“Design teachers, design practitioners, design students” was the brief. These are the people contributing to our research project. And this is how we had organised the contributors on the website. The consent form, which formally includes someone as a contributor in the project, asked a person to identify as a teacher, a practitioner, or a student of design. These categories were offered as a list of options. It practice, we began separating people accordingly on the “Contributors” page. Underneath the headings “Design teachers”, “Design Practitioners”, and “Design Students”, we placed people’s names and photos.

At first, there was only one person underneath the heading “Design Practitioners”. As we added the second practitioner, it became more difficult to maintain this separation. The practitioner had selected two options on the contributor identification section. Should this person be placed in both categories, in “teachers” and “practitioners”? Should we enforce the category “practitioners” (able to do so as website administrators)? Should we redefine the category “teachers” more closely to include only regular design teachers (able to do so as research leads)? The boundaries that define what categories include and exclude are fuzzy. Categories appear to be fixed at first, but they emerge as dynamic entities. Steven Bowker and Susan Leigh Star (1999) speak about the labour of maintaining categories, and the hidden work required to maintain these as viable categories, making them appear to be “natural”. Categories change as elements do not fit neatly, and as category boundaries require work to be able to include or exclude elements. Category boundaries are negotiated – widened and tightened – during the work of organising elements. Categories are defined by what they are able to include and exclude. Categories do not exist naturally – they are the products of negotiating boundaries.

The boundaries of categories are not only negotiated by people, they can also be enforced by material factors. Bowker & Star write that the original International Classification of Diseases (ICD) defined 200 different diseases. But these 200 diseases were defined “not because of the nature of the human body and its problems but because this was the maximum number that would fit the large census sheets then in use.” (p. 46). What counted as a disease was defined not only what doctors, patients and medical administrators had negotiated, but also how the census sheet was laid out, and how it was usable. In our research the consent form and the contributor identification section participated in the categorising of people.

Earlier we raised the question the categorisation of “who”, and as who someone contributes. And that our form – offering the options “teacher”, “practitioner”, or “student” should enable the conversation around how roles are defined in projects. The form and its three identity options has facilitated a first challenge. The “practitioner” refusing the singular identification as a practitioner, and identifying as a teacher as well, made us rethink the categories. We have now changed the categorisation of contributors on the website, and there are now two sections remaining – “teachers” and “students”.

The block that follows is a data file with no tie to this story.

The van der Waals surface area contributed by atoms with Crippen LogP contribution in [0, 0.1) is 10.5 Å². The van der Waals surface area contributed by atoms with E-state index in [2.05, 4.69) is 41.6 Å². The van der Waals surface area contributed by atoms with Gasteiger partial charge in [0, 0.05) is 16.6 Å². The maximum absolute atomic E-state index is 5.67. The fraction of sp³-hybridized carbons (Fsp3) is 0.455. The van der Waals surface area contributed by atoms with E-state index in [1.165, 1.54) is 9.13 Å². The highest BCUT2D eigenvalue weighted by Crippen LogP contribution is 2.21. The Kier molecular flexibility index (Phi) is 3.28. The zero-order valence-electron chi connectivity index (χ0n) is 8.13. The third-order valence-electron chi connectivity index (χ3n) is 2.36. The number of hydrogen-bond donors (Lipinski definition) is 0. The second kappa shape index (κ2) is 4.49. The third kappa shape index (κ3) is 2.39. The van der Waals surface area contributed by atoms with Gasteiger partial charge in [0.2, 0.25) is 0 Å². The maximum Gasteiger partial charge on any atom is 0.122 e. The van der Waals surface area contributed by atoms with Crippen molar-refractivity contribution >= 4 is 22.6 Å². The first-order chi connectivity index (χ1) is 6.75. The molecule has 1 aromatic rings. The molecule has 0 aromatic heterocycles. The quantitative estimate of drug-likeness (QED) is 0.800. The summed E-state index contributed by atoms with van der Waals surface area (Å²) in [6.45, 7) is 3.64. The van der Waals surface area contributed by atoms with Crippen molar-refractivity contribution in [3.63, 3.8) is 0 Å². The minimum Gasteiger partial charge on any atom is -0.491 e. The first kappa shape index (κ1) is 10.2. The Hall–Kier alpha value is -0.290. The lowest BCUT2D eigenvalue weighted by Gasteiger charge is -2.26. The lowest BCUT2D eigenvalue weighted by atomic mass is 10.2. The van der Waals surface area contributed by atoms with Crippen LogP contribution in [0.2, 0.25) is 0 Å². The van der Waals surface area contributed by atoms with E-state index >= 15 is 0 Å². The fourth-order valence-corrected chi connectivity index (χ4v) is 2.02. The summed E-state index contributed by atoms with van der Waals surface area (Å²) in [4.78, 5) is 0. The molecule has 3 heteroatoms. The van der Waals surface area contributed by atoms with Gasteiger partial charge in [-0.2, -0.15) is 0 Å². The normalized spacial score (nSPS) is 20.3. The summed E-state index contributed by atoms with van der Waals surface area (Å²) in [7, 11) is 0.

Maintaining categorisations of contributors maintains not only separations between people, but also asserts hierarchies between groups. It is the university teachers who lead the research project, who are responsible, who have the contact with the students, who invited the practitioners to work with their students. Therefore, the teachers are always at the top of the list of contributors, as the leaders and the enablers enabling the research. The form assists this separation. It asks people to identify as one of three: teacher, practitioner, or student. A person checking two options (teacher and practitioner) thus reframed this identity exercise by not seeing these identity options as exclusive. This reframing enforced a rethinking of categories. It made us change the web page “Contributors”. It made the university teachers give up a litte bit of the space at the top of the page.

Design research helps us rethink in what ways hierarchies are maintained at the sites of knowledge production. This research project makes inquiries into who gets to count as someone who “knows” knowledge, and who “learns” knowledge or who “applies” knowledge. Practice-based research questions the view that practitioners only “apply” knowledge they once acquired by “learning” at university by people who “taught” them. Design practitioners are seen as those who produce design knowledge at their sites of work.

By including everyone as a researcher – “practitioners”, “students”, and “teachers”, we deliberately blur these boundaries of who knows design. A boundary changed – that between university teachers and design practitioners. On the “Contributors” page they are both now in the category “teachers”. The research consent form reinforced this boundary initially, but then it was complicit in allowing a change by one person’s creative use of it.



Bowker, Geoffrey C., & Star, Susan Leigh. (1999). Sorting Things Out: Classification and Its Consequences. London: The MIT Press.